I love to swim, but I hated learning how to swim. My mom took us for lessons on Saturday mornings at the YMCA way across town. Not the nice Y at Ocean Beach (though maybe that one didn’t exist yet), but the huge old scuzzy one that had several levels, and a boxing gym tucked away downstairs.
When you went in there was a waiting area with lots of chairs and a bank of vending machines, and a huge picture window that overlooked the pool. The shallow end was by the window, and all the moms would watch their kids have their lessons. Or they would just read magazines. They didn’t always watch, because they didn’t always know if you’d been yelled at be the instructor or made to do laps. So after, when they asked how the lesson was, it was always a tough thing - if you kept quiet you might well get away with stuff, though if she’d seen you splashing Kathy Considine it was way better to just say sorry up front.
Mostly I didn’t mess around making trouble. I had enough trouble just not drowning. In the little kids class, Minnows, they’d line you up along the wall and you weren’t supposed to hang on to the side of the pool while watching the demonstration of what you were supposed to do next, or waiting for your turn. They’d yell at you if you did. One or two instructors for a dozen kids, there was a lot of waiting. But the bottom of the pool sloped down toward the Deep End. They lined us up more or less with the taller kids toward the deep end, but I just wasn’t as tall as they thought. Standing on tiptoe to keep my face above the water, I’d get cramps in my calves. So I got yelled at for hanging on a lot.
The main thing I hated was water in my face. I still hate water in my face. I used to hate taking showers, even, because of the water in the face. But you can’t learn to swim properly without putting your face in the water, so eventually I did and eventually eventually graduated through Fish and Flying Fish and Sharks to Porpoise.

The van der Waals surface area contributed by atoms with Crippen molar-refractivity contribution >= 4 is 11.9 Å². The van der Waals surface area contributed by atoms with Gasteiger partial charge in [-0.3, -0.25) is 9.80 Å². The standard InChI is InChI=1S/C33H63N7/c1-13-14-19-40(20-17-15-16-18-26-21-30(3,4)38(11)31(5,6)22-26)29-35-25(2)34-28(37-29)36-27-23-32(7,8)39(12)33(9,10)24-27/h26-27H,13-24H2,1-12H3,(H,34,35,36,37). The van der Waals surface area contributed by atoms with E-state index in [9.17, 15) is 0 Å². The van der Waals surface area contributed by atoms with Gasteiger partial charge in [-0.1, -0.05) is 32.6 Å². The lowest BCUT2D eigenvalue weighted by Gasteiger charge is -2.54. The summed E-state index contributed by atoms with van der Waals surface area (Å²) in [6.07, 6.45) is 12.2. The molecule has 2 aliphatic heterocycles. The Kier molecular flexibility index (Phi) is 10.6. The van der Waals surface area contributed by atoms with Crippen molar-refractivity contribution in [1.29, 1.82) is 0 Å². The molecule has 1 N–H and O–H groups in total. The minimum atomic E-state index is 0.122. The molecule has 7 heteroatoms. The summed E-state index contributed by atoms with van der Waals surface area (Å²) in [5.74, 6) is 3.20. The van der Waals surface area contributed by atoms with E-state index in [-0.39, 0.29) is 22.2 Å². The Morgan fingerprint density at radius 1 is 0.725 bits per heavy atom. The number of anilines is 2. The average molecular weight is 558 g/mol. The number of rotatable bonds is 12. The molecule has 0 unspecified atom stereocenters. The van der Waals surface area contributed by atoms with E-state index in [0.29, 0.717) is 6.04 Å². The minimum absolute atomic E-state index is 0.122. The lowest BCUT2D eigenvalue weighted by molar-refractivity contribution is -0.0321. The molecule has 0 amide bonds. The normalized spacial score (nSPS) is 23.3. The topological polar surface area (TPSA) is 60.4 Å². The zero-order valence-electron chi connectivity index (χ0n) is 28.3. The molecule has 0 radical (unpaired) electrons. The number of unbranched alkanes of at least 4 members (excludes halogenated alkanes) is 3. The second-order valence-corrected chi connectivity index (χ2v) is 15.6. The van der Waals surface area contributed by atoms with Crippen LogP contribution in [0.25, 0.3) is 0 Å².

Now, I love to swim like a porpoise. They mess around and have a lot of fun. Porpoise do not waste their time going back and forth and back and forth. But in Porpoise you had to start off the session with 18 laps. Yech. I hated swimming laps. The water was so crowded you were always breathing somebody’s splash. People were always coming up and passing you. Everybody passed me - I was easily the slowest in the group, and they often got tired of waiting for me to finish, so I got off with only 16 laps or so, but with everybody watching the last one.
The other things the advanced classes did were diving, and flip turns. Now, both of these involve getting water in your face with much more force than usual, so you can imagine I hated them. I still can’t do a proper flip turn. I can’t seem to hold out against getting water up my nose, which would make my sinuses hurt for the rest of the day. So I was afraid of getting water up my nose yet again, and never learned to do the turn right.